Post by GeneticBlend on Dec 26, 2018 17:34:44 GMT -5
The poem on page 28 begins with the line, "Columbus ever pointing".
This poem seems to describe not one, but several monuments/statues in the Denver Civic Center Park. The poem first mentions the Columbus Statue, which is enclosed in a sphere of intersecting circles, representing a compass, pointing in all directions.
Secondly there is mention of the Bronco Buster. But then the author mentions, "If you reach the halls of knowledge then you've gone too far". I would like to know what your ideas are for this. I am at a loss.
Next, the author says to "Return back to the arches where the pillars are". This, I believe is the Voorhies Memorial.
Lastly, "Across the promenade, two kings exchange a stare". These are lion statues that face each other. "Words are written twice but only read once there". Only one lion has words engraved beneath it on a plaque.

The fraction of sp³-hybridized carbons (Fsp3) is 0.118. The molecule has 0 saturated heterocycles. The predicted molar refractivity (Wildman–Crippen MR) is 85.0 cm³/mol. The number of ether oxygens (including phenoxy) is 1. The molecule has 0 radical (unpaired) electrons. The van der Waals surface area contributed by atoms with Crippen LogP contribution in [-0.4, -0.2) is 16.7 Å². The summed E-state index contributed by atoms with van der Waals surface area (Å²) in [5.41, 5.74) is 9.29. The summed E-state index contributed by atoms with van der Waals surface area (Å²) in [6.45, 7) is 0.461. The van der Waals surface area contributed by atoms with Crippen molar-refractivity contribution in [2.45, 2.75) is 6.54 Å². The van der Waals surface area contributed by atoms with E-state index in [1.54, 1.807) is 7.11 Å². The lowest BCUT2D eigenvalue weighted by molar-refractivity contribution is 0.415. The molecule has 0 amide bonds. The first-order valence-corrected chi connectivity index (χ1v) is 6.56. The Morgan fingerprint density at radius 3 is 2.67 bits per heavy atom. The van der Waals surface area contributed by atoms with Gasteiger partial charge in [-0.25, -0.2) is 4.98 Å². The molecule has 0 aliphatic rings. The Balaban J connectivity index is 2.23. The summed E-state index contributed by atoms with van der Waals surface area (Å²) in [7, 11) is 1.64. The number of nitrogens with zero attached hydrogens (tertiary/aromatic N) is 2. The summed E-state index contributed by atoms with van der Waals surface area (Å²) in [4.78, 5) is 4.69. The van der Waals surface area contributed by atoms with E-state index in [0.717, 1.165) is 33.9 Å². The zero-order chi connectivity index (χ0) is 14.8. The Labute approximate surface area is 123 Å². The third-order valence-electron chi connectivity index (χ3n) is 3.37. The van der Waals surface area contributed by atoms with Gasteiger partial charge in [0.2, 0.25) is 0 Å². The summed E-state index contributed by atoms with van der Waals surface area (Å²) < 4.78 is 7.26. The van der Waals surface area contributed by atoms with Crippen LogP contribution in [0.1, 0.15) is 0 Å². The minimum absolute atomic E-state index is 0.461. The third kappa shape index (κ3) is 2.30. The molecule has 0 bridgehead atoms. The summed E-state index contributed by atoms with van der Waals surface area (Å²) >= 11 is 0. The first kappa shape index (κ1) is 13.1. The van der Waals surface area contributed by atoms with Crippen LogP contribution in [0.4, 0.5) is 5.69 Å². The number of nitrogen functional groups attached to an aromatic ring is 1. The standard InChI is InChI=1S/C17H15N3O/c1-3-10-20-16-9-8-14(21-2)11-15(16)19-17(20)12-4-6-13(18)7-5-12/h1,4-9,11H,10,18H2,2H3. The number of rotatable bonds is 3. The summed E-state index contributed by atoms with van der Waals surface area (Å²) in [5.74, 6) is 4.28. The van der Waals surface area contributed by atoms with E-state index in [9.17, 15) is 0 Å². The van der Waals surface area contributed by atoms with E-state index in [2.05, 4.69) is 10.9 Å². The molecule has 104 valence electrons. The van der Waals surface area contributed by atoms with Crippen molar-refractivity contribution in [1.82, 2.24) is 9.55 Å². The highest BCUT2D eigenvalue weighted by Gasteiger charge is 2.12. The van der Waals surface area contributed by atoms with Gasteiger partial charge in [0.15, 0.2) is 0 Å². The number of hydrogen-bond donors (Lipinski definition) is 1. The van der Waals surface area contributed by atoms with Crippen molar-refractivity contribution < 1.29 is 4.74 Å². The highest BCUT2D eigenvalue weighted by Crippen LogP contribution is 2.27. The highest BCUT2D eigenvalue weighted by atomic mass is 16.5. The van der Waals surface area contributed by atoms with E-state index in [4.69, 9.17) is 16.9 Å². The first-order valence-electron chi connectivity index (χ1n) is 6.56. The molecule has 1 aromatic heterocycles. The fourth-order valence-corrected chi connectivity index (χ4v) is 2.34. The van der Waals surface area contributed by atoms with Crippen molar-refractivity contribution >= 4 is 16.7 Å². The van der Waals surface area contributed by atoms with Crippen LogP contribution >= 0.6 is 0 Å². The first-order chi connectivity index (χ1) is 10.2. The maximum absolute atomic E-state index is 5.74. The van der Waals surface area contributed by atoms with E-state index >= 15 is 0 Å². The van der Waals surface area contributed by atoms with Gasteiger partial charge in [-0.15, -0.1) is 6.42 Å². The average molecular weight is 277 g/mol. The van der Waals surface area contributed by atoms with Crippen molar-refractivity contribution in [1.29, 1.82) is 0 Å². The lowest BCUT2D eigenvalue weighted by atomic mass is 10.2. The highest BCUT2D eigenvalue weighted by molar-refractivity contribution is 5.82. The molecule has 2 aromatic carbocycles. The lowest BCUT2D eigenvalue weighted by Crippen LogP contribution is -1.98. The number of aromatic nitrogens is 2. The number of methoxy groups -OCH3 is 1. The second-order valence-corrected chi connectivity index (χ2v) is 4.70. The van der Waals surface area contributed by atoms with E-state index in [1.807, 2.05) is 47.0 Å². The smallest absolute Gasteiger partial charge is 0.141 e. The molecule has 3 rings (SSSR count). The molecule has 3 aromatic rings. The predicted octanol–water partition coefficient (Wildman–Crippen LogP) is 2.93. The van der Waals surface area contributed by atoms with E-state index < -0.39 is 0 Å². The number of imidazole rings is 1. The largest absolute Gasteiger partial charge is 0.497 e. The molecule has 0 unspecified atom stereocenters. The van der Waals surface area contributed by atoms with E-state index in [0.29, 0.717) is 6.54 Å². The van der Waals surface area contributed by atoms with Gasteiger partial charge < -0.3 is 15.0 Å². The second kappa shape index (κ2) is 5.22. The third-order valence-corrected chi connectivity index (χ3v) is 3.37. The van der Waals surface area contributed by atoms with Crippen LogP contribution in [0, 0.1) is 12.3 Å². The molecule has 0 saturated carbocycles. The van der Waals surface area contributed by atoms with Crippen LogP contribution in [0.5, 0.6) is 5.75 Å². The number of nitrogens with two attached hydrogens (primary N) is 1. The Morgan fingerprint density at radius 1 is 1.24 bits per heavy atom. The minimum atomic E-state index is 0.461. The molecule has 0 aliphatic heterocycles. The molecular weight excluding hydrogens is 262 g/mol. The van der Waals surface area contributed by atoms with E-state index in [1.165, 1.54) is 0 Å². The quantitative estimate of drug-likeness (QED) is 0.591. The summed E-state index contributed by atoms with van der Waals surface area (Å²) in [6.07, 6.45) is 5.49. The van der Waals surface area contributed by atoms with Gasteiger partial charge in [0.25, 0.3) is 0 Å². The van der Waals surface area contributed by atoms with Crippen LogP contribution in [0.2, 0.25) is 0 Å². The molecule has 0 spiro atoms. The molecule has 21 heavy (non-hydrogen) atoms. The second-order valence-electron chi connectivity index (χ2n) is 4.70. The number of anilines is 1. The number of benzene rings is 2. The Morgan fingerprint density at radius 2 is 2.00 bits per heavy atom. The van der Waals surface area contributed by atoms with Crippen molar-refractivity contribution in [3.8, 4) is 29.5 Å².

For this poem, the author seems to be giving us directions, leading us somewhere. The previous poems described just one place, whereas this poem led us past several statues in the Denver Civic Center Park in a certain direction. The author even warned us that if we reached a certain place, we went too far. Could this be a connect-the-dots puzzle?
In my opinion, the “Halls of Knowledge” refers to the Main Denver Library. It is located across the street (14th Avenue) from the arches and pillars at the Greek Amphitheater/Voorhies monument/Lions statues. So, if you reach “the halls of knowledge”, you have gone too far, by exiting Civic Park.